There are more prisoners in the US than any other nation in the world.
The country makes up five percent of the world's population, but accounts for 25 percent of its prison population. And over the last three decades the number held in US federal prisons has jumped by nearly 80 percent.
The number of inmates in US federal prisons has increased from about 25,000 in 1980 to 219,000 in 2012, according to a report by the US Congressional Research Service.
The report says the federal prison system was 39 percent over its capacity in 2011. And the situation is worse for high and medium security male facilities.
High-security prisons were overcrowded by 51 percent, while medium security prisons were overcrowded by 55 percent in 2011.
According to a report by the Government Accountability Office, overcrowding has contributed to worse safety and security conditions for both inmates and staff.
The overcrowded facilities have contributed to a multibillion dollar demand for private prisons. The industry argues it is helping the government save money. But others argue that for-profit prisons only increase the incentive to incarcerate more people.
Almost half of those incarcerated in federal prisons are drug offenders. Another 16 percent of inmates are in prison for offences related to weapons, explosives and arson. Those convicted of immigration violations make up 12 percent of the federal prison population.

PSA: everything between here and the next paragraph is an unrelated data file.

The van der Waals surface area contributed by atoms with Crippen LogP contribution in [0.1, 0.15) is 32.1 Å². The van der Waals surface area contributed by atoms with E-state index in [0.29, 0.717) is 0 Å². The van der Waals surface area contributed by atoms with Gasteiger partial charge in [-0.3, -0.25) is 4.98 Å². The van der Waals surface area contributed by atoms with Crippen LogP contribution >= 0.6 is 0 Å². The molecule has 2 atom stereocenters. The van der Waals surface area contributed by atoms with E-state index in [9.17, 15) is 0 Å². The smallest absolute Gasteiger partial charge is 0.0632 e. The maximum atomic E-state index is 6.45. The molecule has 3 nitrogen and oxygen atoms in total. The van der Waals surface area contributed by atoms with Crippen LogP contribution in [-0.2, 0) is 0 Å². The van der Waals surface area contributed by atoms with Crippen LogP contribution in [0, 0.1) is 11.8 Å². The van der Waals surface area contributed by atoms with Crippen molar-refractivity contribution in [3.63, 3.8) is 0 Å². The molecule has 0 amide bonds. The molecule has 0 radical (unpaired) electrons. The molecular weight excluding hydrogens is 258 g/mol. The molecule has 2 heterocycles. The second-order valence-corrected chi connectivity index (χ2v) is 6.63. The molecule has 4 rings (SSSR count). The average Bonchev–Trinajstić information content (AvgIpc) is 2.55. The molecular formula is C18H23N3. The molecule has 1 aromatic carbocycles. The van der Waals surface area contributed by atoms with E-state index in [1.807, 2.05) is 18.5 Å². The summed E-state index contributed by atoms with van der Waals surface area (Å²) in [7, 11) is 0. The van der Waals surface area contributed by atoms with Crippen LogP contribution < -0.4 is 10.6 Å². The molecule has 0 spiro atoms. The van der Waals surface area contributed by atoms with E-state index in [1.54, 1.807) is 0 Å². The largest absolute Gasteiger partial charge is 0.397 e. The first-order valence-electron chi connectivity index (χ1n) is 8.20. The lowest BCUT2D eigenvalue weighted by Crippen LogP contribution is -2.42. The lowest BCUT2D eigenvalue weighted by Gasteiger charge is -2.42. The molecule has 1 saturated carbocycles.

And the impact of mass imprisonment spreads far beyond the prison walls.
Sociologists have found that the rise in incarceration rates reduce social mobility and ensure both prisoners and their families remain trapped in a cycle of poverty.
In the US, minorities make up over 70 percent of the federal prison population.
Demographically, African-Americans - who represent 12 percent of the US population - make up 37 percent of federal prisoners.
And Latinos - who are 16 percent of the population - make up 35 percent of prisoners.
So, what is the impact of the high incarceration rate on the US penal system and on poor communities?
To discuss this, Inside Story Americas with presenter Shihab Rattansi is joined by guests: David Fathi, the director of the American Civil Liberties Union National Prison Project; Matthew Mangino, a former district attorney in Pennsylvania; and Marc Mauer, the executive director of The Sentencing Project, and author of the book Race to Incarcerate.